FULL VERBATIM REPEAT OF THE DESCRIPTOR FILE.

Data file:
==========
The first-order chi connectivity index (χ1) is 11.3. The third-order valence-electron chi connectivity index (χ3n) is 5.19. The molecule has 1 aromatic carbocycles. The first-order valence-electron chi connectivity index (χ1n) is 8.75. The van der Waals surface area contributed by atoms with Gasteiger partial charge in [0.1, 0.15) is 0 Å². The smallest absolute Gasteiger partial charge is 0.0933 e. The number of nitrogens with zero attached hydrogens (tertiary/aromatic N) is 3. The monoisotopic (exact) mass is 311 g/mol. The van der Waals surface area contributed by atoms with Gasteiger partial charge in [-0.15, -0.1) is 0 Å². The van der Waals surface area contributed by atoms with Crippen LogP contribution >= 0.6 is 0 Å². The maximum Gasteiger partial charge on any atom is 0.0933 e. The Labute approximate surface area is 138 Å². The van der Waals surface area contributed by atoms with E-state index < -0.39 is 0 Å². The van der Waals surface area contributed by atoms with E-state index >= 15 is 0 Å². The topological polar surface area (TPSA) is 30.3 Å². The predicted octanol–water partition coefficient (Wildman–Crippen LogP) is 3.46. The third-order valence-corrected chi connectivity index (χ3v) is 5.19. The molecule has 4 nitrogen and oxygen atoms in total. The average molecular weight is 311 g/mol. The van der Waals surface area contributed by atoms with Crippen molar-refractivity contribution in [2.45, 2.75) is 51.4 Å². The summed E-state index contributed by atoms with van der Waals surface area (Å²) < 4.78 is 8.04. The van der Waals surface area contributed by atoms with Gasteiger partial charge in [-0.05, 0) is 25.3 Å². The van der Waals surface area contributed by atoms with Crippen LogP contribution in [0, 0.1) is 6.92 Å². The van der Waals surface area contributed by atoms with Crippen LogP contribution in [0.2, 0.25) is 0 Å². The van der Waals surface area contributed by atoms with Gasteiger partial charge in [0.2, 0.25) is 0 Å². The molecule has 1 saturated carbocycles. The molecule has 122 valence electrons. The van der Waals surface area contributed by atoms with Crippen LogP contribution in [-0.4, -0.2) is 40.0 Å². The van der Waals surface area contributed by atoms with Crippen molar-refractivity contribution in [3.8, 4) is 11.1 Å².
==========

The first-order chi connectivity index (χ1) is 11.3. The third-order valence-electron chi connectivity index (χ3n) is 5.19. The molecule has 1 aromatic carbocycles. The first-order valence-electron chi connectivity index (χ1n) is 8.75. The van der Waals surface area contributed by atoms with Gasteiger partial charge in [0.1, 0.15) is 0 Å². The smallest absolute Gasteiger partial charge is 0.0933 e. The number of nitrogens with zero attached hydrogens (tertiary/aromatic N) is 3. The monoisotopic (exact) mass is 311 g/mol. The van der Waals surface area contributed by atoms with Gasteiger partial charge in [-0.15, -0.1) is 0 Å². The van der Waals surface area contributed by atoms with Crippen LogP contribution >= 0.6 is 0 Å². The maximum Gasteiger partial charge on any atom is 0.0933 e. The Labute approximate surface area is 138 Å². The van der Waals surface area contributed by atoms with E-state index < -0.39 is 0 Å². The van der Waals surface area contributed by atoms with E-state index >= 15 is 0 Å². The topological polar surface area (TPSA) is 30.3 Å². The predicted octanol–water partition coefficient (Wildman–Crippen LogP) is 3.46. The third-order valence-corrected chi connectivity index (χ3v) is 5.19. The molecule has 4 nitrogen and oxygen atoms in total. The average molecular weight is 311 g/mol. The van der Waals surface area contributed by atoms with Crippen molar-refractivity contribution in [2.45, 2.75) is 51.4 Å². The summed E-state index contributed by atoms with van der Waals surface area (Å²) < 4.78 is 8.04. The van der Waals surface area contributed by atoms with Gasteiger partial charge in [-0.05, 0) is 25.3 Å². The van der Waals surface area contributed by atoms with Crippen LogP contribution in [0, 0.1) is 6.92 Å². The van der Waals surface area contributed by atoms with Crippen LogP contribution in [0.2, 0.25) is 0 Å². The van der Waals surface area contributed by atoms with Gasteiger partial charge in [0.2, 0.25) is 0 Å². The molecule has 1 saturated carbocycles. The molecule has 122 valence electrons. The van der Waals surface area contributed by atoms with Crippen LogP contribution in [-0.4, -0.2) is 40.0 Å². The van der Waals surface area contributed by atoms with Crippen molar-refractivity contribution in [3.8, 4) is 11.1 Å².